Have you ever wondered about the origin of the Drill Hall? The what? You know, that building across from the Armoury. The one by the tracks behind the train station. Yes, it has a name.
The Drill Hall (sometimes referred to as the Drill Shed) was built in 1866 in response to the Fenian raids along the Upper and Lower Canadian borders. Many historians credit the Fenian threat as a catalyst to unite the provinces to form the Dominion of Canada in 1867. History buffs can read all about it here.
In order to prepare to defend the nation, the local Guelph militia needed a place to train soldiers. The site where the Drill Hall now sits was public land offered up for just such a purpose. A full and engrossing history of the Drill Hall was published in Historic Guelph (2014), the annual publication of the Guelph Historical Society.
Surviving pre-Confederation Drill Halls are extremely rare in Canada. Many were makeshift temporary structures that simply did not last beyond the 19th century. Thankfully, Guelph has a long-standing architectural tradition of constructing buildings to last, which has meant that, through adaptive re-use, they are still here today. The Drill Hall structure and its many subsequent uses tell a fascinating story about Guelph’s military and industrial heritage.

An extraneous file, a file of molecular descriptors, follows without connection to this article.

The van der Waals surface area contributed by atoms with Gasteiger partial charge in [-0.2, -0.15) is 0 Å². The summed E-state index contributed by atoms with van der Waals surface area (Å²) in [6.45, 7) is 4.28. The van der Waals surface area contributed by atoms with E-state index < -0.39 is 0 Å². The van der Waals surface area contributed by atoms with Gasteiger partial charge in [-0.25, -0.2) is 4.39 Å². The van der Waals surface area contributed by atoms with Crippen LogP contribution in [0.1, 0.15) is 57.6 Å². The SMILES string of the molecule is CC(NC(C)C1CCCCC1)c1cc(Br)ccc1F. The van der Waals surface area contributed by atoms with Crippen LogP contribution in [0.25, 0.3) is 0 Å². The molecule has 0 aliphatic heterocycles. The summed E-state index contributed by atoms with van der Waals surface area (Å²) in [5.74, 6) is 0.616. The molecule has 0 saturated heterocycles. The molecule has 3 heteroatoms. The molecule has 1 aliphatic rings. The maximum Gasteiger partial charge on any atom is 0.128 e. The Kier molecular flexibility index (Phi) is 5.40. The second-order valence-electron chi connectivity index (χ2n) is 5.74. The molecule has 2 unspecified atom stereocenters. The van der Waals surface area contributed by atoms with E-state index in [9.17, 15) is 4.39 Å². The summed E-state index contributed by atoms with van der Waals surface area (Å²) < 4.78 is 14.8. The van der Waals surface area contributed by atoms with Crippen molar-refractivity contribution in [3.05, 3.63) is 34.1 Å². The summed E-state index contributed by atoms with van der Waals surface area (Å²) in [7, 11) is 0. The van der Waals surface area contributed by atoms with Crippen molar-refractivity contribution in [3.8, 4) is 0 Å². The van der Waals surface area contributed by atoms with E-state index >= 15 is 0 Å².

What’s the next chapter for the Drill Hall? Located in the heart of downtown — next to GO Transit, Innovation Guelph, the Chamber of Commerce, and Market Square — the possibilities are endless. The site is currently owned by Metrolinx GO, who acquired the property to create a platform area when daily train service was established in Guelph a few years ago.
Artist studios, performance and jam space, entrepreneurial space, social enterprise space, community use or market space? Let’s hear YOUR ideas by adding your comments below….